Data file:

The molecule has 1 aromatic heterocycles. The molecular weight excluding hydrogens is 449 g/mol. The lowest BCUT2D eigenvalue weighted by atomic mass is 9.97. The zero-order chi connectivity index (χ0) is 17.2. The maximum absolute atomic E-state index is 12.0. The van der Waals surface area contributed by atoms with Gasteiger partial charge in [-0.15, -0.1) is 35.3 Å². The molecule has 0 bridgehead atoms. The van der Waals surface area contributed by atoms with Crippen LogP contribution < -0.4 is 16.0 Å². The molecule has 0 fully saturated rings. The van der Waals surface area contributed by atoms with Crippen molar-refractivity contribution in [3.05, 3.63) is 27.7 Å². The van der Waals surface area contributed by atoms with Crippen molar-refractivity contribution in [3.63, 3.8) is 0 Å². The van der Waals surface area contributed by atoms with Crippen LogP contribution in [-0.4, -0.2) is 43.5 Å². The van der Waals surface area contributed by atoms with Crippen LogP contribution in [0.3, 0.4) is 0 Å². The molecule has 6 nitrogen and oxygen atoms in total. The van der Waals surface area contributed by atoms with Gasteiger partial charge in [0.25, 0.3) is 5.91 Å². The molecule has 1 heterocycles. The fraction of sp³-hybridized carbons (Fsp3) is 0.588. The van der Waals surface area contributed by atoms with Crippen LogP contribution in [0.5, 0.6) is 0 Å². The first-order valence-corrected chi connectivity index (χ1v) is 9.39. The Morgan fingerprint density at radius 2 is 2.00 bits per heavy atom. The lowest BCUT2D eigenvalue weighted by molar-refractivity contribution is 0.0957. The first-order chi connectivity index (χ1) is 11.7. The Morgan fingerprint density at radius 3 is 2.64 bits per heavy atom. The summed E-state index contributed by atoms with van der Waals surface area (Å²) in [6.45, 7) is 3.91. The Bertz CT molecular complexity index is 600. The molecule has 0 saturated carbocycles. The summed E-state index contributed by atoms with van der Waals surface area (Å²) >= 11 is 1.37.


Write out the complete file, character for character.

The molecule has 1 aromatic heterocycles. The molecular weight excluding hydrogens is 449 g/mol. The lowest BCUT2D eigenvalue weighted by atomic mass is 9.97. The zero-order chi connectivity index (χ0) is 17.2. The maximum absolute atomic E-state index is 12.0. The van der Waals surface area contributed by atoms with Gasteiger partial charge in [-0.15, -0.1) is 35.3 Å². The molecule has 0 bridgehead atoms. The van der Waals surface area contributed by atoms with Crippen LogP contribution < -0.4 is 16.0 Å². The molecule has 0 fully saturated rings. The van der Waals surface area contributed by atoms with Crippen molar-refractivity contribution in [3.05, 3.63) is 27.7 Å². The van der Waals surface area contributed by atoms with Crippen molar-refractivity contribution in [3.63, 3.8) is 0 Å². The van der Waals surface area contributed by atoms with Crippen LogP contribution in [-0.4, -0.2) is 43.5 Å². The van der Waals surface area contributed by atoms with Crippen LogP contribution in [0.3, 0.4) is 0 Å². The molecule has 6 nitrogen and oxygen atoms in total. The van der Waals surface area contributed by atoms with Gasteiger partial charge in [0.25, 0.3) is 5.91 Å². The molecule has 1 heterocycles. The fraction of sp³-hybridized carbons (Fsp3) is 0.588. The van der Waals surface area contributed by atoms with Crippen LogP contribution in [0.5, 0.6) is 0 Å². The first-order valence-corrected chi connectivity index (χ1v) is 9.39. The Morgan fingerprint density at radius 2 is 2.00 bits per heavy atom. The lowest BCUT2D eigenvalue weighted by molar-refractivity contribution is 0.0957. The first-order chi connectivity index (χ1) is 11.7. The Morgan fingerprint density at radius 3 is 2.64 bits per heavy atom. The summed E-state index contributed by atoms with van der Waals surface area (Å²) in [6.45, 7) is 3.91. The Bertz CT molecular complexity index is 600. The molecule has 0 saturated carbocycles. The summed E-state index contributed by atoms with van der Waals surface area (Å²) >= 11 is 1.37.